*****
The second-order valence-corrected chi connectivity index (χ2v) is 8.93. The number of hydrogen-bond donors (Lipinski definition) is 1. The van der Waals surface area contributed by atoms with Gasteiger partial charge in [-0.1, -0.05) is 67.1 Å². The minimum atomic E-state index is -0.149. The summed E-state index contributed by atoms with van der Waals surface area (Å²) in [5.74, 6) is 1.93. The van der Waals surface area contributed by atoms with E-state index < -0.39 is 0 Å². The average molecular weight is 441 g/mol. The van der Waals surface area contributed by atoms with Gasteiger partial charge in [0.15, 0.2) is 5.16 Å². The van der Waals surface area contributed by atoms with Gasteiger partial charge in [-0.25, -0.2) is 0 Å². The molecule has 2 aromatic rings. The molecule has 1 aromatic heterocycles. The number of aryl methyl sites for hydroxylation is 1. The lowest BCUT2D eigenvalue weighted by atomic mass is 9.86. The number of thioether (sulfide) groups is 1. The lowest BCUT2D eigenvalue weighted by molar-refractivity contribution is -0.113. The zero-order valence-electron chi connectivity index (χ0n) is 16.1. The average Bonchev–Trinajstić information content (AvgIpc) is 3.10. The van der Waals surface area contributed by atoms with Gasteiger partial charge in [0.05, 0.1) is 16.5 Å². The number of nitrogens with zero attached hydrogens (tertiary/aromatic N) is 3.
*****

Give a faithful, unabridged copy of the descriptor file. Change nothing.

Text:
The second-order valence-corrected chi connectivity index (χ2v) is 8.93. The number of hydrogen-bond donors (Lipinski definition) is 1. The van der Waals surface area contributed by atoms with Gasteiger partial charge in [-0.1, -0.05) is 67.1 Å². The minimum atomic E-state index is -0.149. The summed E-state index contributed by atoms with van der Waals surface area (Å²) in [5.74, 6) is 1.93. The van der Waals surface area contributed by atoms with E-state index < -0.39 is 0 Å². The average molecular weight is 441 g/mol. The van der Waals surface area contributed by atoms with Gasteiger partial charge in [0.15, 0.2) is 5.16 Å². The van der Waals surface area contributed by atoms with Gasteiger partial charge in [-0.25, -0.2) is 0 Å². The molecule has 2 aromatic rings. The molecule has 1 aromatic heterocycles. The number of aryl methyl sites for hydroxylation is 1. The lowest BCUT2D eigenvalue weighted by atomic mass is 9.86. The number of thioether (sulfide) groups is 1. The lowest BCUT2D eigenvalue weighted by molar-refractivity contribution is -0.113. The zero-order valence-electron chi connectivity index (χ0n) is 16.1. The average Bonchev–Trinajstić information content (AvgIpc) is 3.10. The van der Waals surface area contributed by atoms with Gasteiger partial charge in [0.05, 0.1) is 16.5 Å². The number of nitrogens with zero attached hydrogens (tertiary/aromatic N) is 3.